Japan (FPIF) – Shinzo Abe’s on a road trip to define Japan’s new identity in an era of Trump and Duterte. Two names explain Prime Minister Shinzo Abe’s current tour of South East Asia: Rodrigo Duterte and Donald Trump. Just a Read More
World (OpenDemocracy) – The closing of civic space is not just about people’s right to organize or protest in individual countries. This year’s Gobal Risks Report, published last week by the World Economic Forum ahead of its annual Davos meeting, looks in detail at Read More
On July 23, 2016, Tobias Stone wrote a great article explaining how the victory for the Leave camp in the Brexit referendum could embolden the far-right in America and beyond and lead to a wave of far-right populism. Fast forward six months, and many of Stone’s predictions have come true. Trump has been elected to the American presidency and far-right candidates like Marine Le Penn, Geert Wilders, and Frauke Petry are posing serious threats to establishment candidates throughout Europe. In addition, there has been a major resurgence of racism, xenophobia, anti-Semitism, Islamophobia, and neo-Nazism in America. In response to this, the left has prepared for a political battle to stop the spread of far-right populism.
Stone, however, argues that those who oppose right-wing populism are fundamentally unprepared to combat it. He chillingly states:
“What can we do? Well, again, looking back, probably not much. The liberal intellectuals are always in the minority…The people who see that open societies, being nice to other people, not being racist, not fighting wars, is a better way to live, they generally end up losing these fights. They don’t fight dirty. They are terrible at appealing to the populace.”
Unfortunately, historical events like the rise of the Third Reich and the Rwandan Genocide, help to support Stone’s claim. This leaves many of us wondering what we can do to stem the rise of far-right populism.
(NI) – August this year saw one of few precious victories in the fight against the offshore economy. A European Union special commission ruled that Apple Inc has been paying an illegally low level of tax to the government of Ireland Read More
Europe (FPIF) – For leftist critics of the EU, reform looks unlikely — but aligning with right-wing Euroskeptics looks worse. Maybe there’s a third option. When European Union President Jean-Claude Juncker addressed the European Parliament in Strasbourg this past September, he Read More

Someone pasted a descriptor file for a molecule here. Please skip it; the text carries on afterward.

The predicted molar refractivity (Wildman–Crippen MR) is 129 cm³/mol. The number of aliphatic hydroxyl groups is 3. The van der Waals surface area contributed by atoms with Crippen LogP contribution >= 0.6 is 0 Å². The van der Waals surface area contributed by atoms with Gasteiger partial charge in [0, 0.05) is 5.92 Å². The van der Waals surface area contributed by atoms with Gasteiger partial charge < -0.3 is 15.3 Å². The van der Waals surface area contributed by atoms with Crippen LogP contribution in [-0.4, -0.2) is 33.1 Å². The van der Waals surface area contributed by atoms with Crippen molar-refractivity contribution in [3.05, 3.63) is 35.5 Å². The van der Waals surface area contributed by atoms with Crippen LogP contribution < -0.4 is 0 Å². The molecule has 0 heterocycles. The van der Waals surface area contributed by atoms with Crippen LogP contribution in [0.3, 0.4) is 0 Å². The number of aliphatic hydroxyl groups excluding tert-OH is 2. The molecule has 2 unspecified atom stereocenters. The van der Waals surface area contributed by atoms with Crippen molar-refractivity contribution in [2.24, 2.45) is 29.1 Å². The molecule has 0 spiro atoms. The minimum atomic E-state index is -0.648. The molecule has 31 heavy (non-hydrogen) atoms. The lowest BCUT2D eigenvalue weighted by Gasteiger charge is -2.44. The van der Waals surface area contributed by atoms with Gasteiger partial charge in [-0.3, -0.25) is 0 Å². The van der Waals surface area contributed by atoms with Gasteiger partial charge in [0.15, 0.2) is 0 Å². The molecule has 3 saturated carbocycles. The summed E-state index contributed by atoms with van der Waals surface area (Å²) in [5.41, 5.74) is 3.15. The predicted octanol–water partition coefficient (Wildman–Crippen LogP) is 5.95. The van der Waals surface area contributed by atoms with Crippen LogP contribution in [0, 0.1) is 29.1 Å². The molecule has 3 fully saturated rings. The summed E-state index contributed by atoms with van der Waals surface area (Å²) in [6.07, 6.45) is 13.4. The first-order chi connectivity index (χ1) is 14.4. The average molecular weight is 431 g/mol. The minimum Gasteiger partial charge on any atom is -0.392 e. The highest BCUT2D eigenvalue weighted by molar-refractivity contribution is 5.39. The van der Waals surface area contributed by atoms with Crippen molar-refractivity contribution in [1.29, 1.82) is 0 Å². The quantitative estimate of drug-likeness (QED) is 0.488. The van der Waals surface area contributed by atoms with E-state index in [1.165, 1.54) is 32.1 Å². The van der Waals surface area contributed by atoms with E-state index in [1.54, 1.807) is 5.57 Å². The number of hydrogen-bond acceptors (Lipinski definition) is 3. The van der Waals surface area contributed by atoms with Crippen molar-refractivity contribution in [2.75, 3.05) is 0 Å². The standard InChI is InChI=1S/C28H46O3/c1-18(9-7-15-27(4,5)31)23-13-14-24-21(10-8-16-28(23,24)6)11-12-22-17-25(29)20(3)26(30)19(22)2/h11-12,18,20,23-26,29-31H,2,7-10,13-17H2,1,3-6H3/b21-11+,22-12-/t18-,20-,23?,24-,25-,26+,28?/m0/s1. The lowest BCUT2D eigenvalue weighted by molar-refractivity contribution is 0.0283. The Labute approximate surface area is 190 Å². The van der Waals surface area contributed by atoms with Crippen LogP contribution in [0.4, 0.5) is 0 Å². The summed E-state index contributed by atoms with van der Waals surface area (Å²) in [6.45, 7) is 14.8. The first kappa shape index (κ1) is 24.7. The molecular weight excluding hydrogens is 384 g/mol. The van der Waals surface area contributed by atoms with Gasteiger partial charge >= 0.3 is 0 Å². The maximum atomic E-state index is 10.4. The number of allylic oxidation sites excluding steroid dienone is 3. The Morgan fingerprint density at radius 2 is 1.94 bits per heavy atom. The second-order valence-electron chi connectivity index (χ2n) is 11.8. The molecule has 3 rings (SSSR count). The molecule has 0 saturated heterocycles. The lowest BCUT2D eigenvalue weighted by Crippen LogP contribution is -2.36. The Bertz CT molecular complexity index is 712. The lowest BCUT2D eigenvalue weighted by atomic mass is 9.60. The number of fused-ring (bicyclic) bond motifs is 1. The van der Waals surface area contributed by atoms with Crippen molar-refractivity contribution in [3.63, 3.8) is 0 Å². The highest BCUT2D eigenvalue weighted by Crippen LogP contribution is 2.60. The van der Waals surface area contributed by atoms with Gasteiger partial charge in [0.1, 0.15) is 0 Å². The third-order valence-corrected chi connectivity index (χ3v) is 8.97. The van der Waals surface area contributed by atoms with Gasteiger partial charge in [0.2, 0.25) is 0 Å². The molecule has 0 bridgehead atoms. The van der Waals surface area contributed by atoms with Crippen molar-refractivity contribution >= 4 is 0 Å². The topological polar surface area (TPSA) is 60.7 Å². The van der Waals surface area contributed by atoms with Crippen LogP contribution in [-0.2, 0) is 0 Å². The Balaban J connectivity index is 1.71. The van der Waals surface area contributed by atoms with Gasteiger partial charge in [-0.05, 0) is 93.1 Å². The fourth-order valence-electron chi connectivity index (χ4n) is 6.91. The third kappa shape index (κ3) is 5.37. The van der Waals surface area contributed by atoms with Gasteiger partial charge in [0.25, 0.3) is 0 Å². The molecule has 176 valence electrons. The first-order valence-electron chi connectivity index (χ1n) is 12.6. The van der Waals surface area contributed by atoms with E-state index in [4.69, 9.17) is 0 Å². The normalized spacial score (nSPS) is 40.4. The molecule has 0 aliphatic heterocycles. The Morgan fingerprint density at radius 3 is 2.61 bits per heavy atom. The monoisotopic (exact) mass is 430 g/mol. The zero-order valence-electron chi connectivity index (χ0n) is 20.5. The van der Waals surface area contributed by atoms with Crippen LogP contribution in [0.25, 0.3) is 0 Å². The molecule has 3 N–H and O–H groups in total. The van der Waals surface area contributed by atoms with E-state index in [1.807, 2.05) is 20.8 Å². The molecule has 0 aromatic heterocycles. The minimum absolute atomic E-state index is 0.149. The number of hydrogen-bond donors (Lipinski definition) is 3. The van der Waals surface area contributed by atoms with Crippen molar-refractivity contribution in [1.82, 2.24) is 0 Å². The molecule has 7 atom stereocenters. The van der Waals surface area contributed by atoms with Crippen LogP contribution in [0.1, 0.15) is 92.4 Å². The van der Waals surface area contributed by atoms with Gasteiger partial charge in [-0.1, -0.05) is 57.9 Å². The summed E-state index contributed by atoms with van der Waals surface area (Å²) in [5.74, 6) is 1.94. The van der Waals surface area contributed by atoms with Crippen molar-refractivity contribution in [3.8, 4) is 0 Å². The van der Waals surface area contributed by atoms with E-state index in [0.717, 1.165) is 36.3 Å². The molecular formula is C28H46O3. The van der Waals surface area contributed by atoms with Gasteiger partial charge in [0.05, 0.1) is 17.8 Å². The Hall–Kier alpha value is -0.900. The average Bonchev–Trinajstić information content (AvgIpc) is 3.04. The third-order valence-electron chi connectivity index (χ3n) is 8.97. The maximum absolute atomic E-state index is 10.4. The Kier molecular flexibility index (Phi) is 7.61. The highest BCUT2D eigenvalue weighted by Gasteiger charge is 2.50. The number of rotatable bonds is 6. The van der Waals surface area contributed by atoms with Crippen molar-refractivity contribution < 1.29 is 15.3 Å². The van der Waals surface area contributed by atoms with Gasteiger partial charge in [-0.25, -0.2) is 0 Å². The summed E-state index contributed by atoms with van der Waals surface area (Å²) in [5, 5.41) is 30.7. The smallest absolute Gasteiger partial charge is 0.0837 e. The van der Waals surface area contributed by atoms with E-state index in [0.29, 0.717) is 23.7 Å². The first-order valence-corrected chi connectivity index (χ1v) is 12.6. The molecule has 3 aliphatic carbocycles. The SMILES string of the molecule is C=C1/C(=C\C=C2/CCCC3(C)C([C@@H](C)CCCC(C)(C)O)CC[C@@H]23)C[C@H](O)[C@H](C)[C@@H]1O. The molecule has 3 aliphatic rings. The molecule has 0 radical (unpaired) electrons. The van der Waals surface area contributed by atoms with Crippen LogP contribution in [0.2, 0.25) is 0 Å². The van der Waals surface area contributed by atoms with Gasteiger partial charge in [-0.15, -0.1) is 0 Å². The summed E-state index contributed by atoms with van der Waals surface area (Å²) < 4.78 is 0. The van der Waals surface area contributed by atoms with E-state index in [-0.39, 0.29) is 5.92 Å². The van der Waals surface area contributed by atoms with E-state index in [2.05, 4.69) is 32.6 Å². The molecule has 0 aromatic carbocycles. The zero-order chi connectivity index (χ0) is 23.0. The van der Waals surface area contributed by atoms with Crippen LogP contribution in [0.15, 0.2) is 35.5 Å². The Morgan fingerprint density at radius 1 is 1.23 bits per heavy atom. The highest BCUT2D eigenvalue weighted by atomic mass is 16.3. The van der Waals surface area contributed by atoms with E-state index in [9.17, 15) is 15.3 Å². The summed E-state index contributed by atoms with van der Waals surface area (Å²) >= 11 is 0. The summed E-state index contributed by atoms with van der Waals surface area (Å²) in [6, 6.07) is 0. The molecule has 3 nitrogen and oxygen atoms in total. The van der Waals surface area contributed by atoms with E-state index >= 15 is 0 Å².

Cambodia (FEE) – Though millions of people visit Cambodia’s historic sites each year, like the ancient city of Angkor or the brutal killing fields and S21 prison, there is another market that has been attracting Western tourists to this country: the Read More
Cuba (ALAI) – The death of Fidel Castro has given rise – in some mainstream Western media outlets – to the dissemination of a large quantity of infamous statements against the Cuban Comandante. This has saddened me, and as it is Read More
South Sudan (SSB) – In economics, land comprises all naturally occurring resources whose supply is inherently fixed (Written By: The Editors of Encyclopedia Britannic Last Updated: 3-30-2009 S). The land is the source of human survival and any person that takes Read More
Middle East (NEO) – There’s a good chance that the dreams about peace and prosperity won’t betray the people of the Middle East this year around. It won’t be an exaggeration to state that that’s what the absolute majority of those Read More
(SCF) – There has been troubling brewing in the South China Sea for quite some time. The difficulties arise around territorial claims of sovereignty centred upon a collection of islands involving claims of various nations including the Philippines, Brunei, Malaysia, Indonesia, China, Read More
Middle East (SCF) – Although it is well known that the Wahhabist governments, royal families, and top businesses of Saudi Arabia, Qatar, Kuwait, the United Arab Emirates, and Bahrain directly finance jihadist terrorists in Syria, Iraq, and countries around the world, Read More
Turkey (SCF) – Among the major geopolitical challenges of 2017 that could seriously alter the balance of power in the international arena, particular attention should be given to the developing situation in Turkey. The final weeks of 2016 showed increasing cooperation Read More
Middle East (NI) – At the beginning of this year, former prime minister of Portugal, António Guterres, became the new United Nations Secretary-General. He arrives at a time when the role of international institutions and the so-called established order are Read More
(TFC)— Michael Wood Jr. is a former US Marine and Baltimore cop of 11 years. In 2015, a year after leaving the force, Wood shared his experiences on Twitter. Those posts relayed various forms of misconduct he’d witnessed or done. As Read More
How long will it take for the European ‘crisis’ to be re-framed as the new norm, and what are the potential consequences of that shift?
Transition, not crisis
When things go wrong, we generally tend to speak of crisis. Yet, the term ‘crisis’ refers to the ‘exceptional’, to a harmful turmoil that will sooner or later diminish to a parenthesis before returning to normality. Well, this is not the case anymore. The reality we live in is not a human rights crisis. It is a new era. It is a transition: nowhere as visible as in the collective condition of vulnerability that saturates global politics from Sub-Saharan Africa and South America to the Far and Middle East, Europe and Central Asia. Seeing the juncture as a transition, as a chain of causes and consequences, implies that we should conceptualise the ‘crisis’ as a meaningful movement away from and not toward democracy.